• Reflections of ethical issues arising in qualitative research practice, e.g., how do qualitative researchers experience ethical questions and challenges? How do they define and manage their roles and responsibilities? How do they present and justify their research to (potential) participants? How do they do informed consent (e.g., as a dynamic, ongoing dialogical process)? How do they anonymize their data without diminishing its hermeneutical value? However, is anonymization a realistic and appropriate aim at all? Do confidentiality clauses solve some of the problems arising from the threat to the privacy of the participants? Under which circumstances may pseudonymization be insufficient or inappropriate? These examples of "ethics in practice" (GUILLEMIN & GILLAM, 2004) discuss the questions, problems and solutions in the context of specific research studies.

  • Analysis and discussions of ethics codes, reviews and regulation including evaluations of experiences with undergoing or conducting institutional review (as a member of an ethics review board). What is the legal framework and the institutional setup of the respective review procedures? How does the specific context (e.g., region of the world, academic or community setting, field of study, etc.) affect the review process and the principles and standards that are applied? How are the laws and general guidelines interpreted? What are the implications? And also: how can qualitative research be reviewed and assessed appropriately?

  • Conceptualization of ethics relating to specific methods and methodologies (e.g., (auto-)/ethnographic research, biographical research, participatory research, research with indigenous peoples, etc.) and theoretical discussions of research ethics and ethical conduct in qualitative social science research. For example, how can critical or covert approaches be justified in ethical terms—in specific research situations? What are the ethical strengths and weaknesses of participatory research approaches?

  • How can research ethics and ethical reflexivity be fostered in teaching and methods training in undergraduate, graduate and post-graduate study contexts? What is the approach taken and how did it work out? [6]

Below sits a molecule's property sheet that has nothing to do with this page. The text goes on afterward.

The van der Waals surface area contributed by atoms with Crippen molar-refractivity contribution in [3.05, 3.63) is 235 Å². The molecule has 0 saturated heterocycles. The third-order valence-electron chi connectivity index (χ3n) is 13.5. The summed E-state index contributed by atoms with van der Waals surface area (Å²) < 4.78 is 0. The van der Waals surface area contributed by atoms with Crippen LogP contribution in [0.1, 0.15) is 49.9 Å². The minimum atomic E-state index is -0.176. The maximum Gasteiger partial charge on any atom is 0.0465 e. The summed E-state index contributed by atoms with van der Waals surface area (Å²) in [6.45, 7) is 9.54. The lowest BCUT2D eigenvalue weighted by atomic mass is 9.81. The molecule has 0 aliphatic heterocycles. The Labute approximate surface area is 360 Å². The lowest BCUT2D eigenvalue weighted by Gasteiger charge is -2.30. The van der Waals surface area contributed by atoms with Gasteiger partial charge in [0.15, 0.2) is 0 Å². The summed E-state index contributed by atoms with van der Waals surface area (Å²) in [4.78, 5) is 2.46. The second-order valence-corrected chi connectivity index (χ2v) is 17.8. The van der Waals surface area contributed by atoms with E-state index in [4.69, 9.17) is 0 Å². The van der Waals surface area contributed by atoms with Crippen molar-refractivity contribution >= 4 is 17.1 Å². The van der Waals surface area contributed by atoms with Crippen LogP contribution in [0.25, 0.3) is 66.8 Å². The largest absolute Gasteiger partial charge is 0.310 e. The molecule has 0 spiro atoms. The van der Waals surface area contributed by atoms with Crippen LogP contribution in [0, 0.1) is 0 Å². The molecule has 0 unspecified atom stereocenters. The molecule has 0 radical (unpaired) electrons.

2.2 Selecting contributions from submissions and editorial process

We received over 160 submissions in response to our call. The sheer number made our selection process difficult, as we could envision being able to work closely only with a more limited number of authors and author teams. Both editors of this special issue read all abstracts. We developed a simple, five-point coding scheme (-, -0, 0, 0+, +) whether to include or not include a particular proposal. For each proposal, we also wrote brief statements concerning any strengths, weaknesses, or other reasons for non/inclusion. All articles that both of us felt positive about (+, +) were selected. We then discussed those submissions that had received at least on plus (+) rating, which may or may not have led to an upgrading of the second rating. In this process, we ended up with 29 articles, twice as many as we originally thought to include. However, feeling that some withdrawals might occur we invited all 29. In the end, 7 of these withdrew for a variety of reason leaving us with the collection of studies that appear here. In our interactions with the invited authors, we encouraged authors to familiarize themselves with the debate concerning ethics in qualitative research, including the debate that already existed in the pages of FQS. [7]

The review process turned out to be extensive. All submitted articles underwent multiple review cycles until the papers were in their present form. Each editor was lead reviewer for one half of the submissions, but both editors read each paper in each cycle in its entirety. [8]

3. Overview of the Special Issue

Reading the manuscript set in its entirety, the task of trying to make sense emerged to be a daunting task. As journal conventions do not include subsections, as would be the case for books, which allow for special introductions to each of the sets of papers collected into a thematically specific part of the whole, the present contributions appear one after another, whereby the order does not reflect any hidden thoughts about quality. [9]